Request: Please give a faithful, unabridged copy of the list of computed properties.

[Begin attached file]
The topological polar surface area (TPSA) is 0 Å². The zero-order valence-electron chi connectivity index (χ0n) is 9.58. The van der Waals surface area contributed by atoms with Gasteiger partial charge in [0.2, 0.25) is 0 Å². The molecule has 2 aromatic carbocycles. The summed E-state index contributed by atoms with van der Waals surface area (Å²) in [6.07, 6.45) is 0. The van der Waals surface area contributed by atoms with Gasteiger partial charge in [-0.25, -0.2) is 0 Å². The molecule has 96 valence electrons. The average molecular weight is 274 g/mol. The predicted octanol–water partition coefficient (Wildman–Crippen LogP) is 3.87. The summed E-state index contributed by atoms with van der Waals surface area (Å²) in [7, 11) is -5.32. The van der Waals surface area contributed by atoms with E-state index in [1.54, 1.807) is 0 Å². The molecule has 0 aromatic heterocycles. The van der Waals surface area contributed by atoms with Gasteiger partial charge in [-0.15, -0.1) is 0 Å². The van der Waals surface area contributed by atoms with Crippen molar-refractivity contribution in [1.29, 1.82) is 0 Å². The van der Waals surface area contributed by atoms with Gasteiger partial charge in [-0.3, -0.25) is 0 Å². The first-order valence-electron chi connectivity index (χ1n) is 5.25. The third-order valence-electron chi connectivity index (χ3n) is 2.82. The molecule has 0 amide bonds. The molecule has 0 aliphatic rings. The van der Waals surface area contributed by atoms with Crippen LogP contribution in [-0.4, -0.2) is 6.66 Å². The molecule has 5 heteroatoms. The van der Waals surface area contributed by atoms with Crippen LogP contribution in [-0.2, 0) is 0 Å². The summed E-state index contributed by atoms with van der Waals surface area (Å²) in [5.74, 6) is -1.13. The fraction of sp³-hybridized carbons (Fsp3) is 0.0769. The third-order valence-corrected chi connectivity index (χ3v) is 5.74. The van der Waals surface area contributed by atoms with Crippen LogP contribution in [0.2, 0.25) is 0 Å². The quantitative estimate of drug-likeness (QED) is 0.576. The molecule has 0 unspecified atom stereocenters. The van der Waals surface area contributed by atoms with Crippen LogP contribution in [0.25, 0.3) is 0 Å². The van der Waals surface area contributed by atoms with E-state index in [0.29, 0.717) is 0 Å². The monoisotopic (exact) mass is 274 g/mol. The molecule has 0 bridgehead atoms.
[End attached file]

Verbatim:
The topological polar surface area (TPSA) is 0 Å². The zero-order valence-electron chi connectivity index (χ0n) is 9.58. The van der Waals surface area contributed by atoms with Gasteiger partial charge in [0.2, 0.25) is 0 Å². The molecule has 2 aromatic carbocycles. The summed E-state index contributed by atoms with van der Waals surface area (Å²) in [6.07, 6.45) is 0. The van der Waals surface area contributed by atoms with Gasteiger partial charge in [-0.25, -0.2) is 0 Å². The molecule has 96 valence electrons. The average molecular weight is 274 g/mol. The predicted octanol–water partition coefficient (Wildman–Crippen LogP) is 3.87. The summed E-state index contributed by atoms with van der Waals surface area (Å²) in [7, 11) is -5.32. The van der Waals surface area contributed by atoms with E-state index in [1.54, 1.807) is 0 Å². The molecule has 0 aromatic heterocycles. The van der Waals surface area contributed by atoms with Gasteiger partial charge in [-0.15, -0.1) is 0 Å². The van der Waals surface area contributed by atoms with Crippen molar-refractivity contribution in [1.29, 1.82) is 0 Å². The van der Waals surface area contributed by atoms with Gasteiger partial charge in [-0.3, -0.25) is 0 Å². The first-order valence-electron chi connectivity index (χ1n) is 5.25. The third-order valence-electron chi connectivity index (χ3n) is 2.82. The molecule has 0 amide bonds. The molecule has 0 aliphatic rings. The van der Waals surface area contributed by atoms with Crippen LogP contribution in [-0.4, -0.2) is 6.66 Å². The molecule has 5 heteroatoms. The van der Waals surface area contributed by atoms with Crippen LogP contribution in [-0.2, 0) is 0 Å². The summed E-state index contributed by atoms with van der Waals surface area (Å²) in [5.74, 6) is -1.13. The fraction of sp³-hybridized carbons (Fsp3) is 0.0769. The third-order valence-corrected chi connectivity index (χ3v) is 5.74. The van der Waals surface area contributed by atoms with Crippen LogP contribution in [0.2, 0.25) is 0 Å². The quantitative estimate of drug-likeness (QED) is 0.576. The molecule has 0 unspecified atom stereocenters. The van der Waals surface area contributed by atoms with Crippen LogP contribution in [0.25, 0.3) is 0 Å². The van der Waals surface area contributed by atoms with E-state index in [0.29, 0.717) is 0 Å². The monoisotopic (exact) mass is 274 g/mol. The molecule has 0 bridgehead atoms.